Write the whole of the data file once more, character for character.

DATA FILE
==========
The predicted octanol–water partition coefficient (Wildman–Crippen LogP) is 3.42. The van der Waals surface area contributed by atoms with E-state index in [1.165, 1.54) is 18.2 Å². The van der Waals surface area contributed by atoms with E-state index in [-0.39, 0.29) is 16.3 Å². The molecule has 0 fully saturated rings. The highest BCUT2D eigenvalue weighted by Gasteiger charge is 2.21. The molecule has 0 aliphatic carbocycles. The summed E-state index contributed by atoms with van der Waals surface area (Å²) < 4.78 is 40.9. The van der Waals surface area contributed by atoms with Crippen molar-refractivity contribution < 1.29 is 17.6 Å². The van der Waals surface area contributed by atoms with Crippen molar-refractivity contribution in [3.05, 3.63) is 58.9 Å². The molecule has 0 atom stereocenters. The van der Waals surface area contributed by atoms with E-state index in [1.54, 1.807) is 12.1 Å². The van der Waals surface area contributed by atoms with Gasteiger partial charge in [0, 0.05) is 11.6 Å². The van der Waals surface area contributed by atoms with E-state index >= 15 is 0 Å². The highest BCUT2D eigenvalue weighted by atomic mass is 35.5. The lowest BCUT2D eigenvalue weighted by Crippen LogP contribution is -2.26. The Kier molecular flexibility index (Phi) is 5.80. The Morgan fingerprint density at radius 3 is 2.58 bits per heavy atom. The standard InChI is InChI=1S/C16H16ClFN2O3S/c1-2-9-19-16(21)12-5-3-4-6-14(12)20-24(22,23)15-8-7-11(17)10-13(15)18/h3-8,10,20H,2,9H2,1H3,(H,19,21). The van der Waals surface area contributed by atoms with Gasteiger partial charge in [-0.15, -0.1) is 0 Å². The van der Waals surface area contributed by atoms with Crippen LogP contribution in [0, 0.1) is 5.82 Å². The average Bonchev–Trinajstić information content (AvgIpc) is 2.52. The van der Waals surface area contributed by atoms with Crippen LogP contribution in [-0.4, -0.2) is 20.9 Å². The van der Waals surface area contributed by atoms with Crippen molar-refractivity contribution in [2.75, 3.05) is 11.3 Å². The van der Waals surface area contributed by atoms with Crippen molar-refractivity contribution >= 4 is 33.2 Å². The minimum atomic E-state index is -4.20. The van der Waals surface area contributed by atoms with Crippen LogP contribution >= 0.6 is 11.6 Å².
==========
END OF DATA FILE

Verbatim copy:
The predicted octanol–water partition coefficient (Wildman–Crippen LogP) is 3.42. The van der Waals surface area contributed by atoms with E-state index in [1.165, 1.54) is 18.2 Å². The van der Waals surface area contributed by atoms with E-state index in [-0.39, 0.29) is 16.3 Å². The molecule has 0 fully saturated rings. The highest BCUT2D eigenvalue weighted by Gasteiger charge is 2.21. The molecule has 0 aliphatic carbocycles. The summed E-state index contributed by atoms with van der Waals surface area (Å²) < 4.78 is 40.9. The van der Waals surface area contributed by atoms with Crippen molar-refractivity contribution < 1.29 is 17.6 Å². The van der Waals surface area contributed by atoms with Crippen molar-refractivity contribution in [3.05, 3.63) is 58.9 Å². The molecule has 0 atom stereocenters. The van der Waals surface area contributed by atoms with E-state index in [1.54, 1.807) is 12.1 Å². The van der Waals surface area contributed by atoms with Gasteiger partial charge in [0, 0.05) is 11.6 Å². The van der Waals surface area contributed by atoms with E-state index >= 15 is 0 Å². The highest BCUT2D eigenvalue weighted by atomic mass is 35.5. The lowest BCUT2D eigenvalue weighted by Crippen LogP contribution is -2.26. The Kier molecular flexibility index (Phi) is 5.80. The Morgan fingerprint density at radius 3 is 2.58 bits per heavy atom. The standard InChI is InChI=1S/C16H16ClFN2O3S/c1-2-9-19-16(21)12-5-3-4-6-14(12)20-24(22,23)15-8-7-11(17)10-13(15)18/h3-8,10,20H,2,9H2,1H3,(H,19,21). The van der Waals surface area contributed by atoms with Gasteiger partial charge in [-0.15, -0.1) is 0 Å². The van der Waals surface area contributed by atoms with Crippen LogP contribution in [0, 0.1) is 5.82 Å². The average Bonchev–Trinajstić information content (AvgIpc) is 2.52. The van der Waals surface area contributed by atoms with Crippen LogP contribution in [-0.4, -0.2) is 20.9 Å². The van der Waals surface area contributed by atoms with Crippen molar-refractivity contribution in [2.75, 3.05) is 11.3 Å². The van der Waals surface area contributed by atoms with Crippen molar-refractivity contribution >= 4 is 33.2 Å². The minimum atomic E-state index is -4.20. The van der Waals surface area contributed by atoms with Crippen LogP contribution >= 0.6 is 11.6 Å².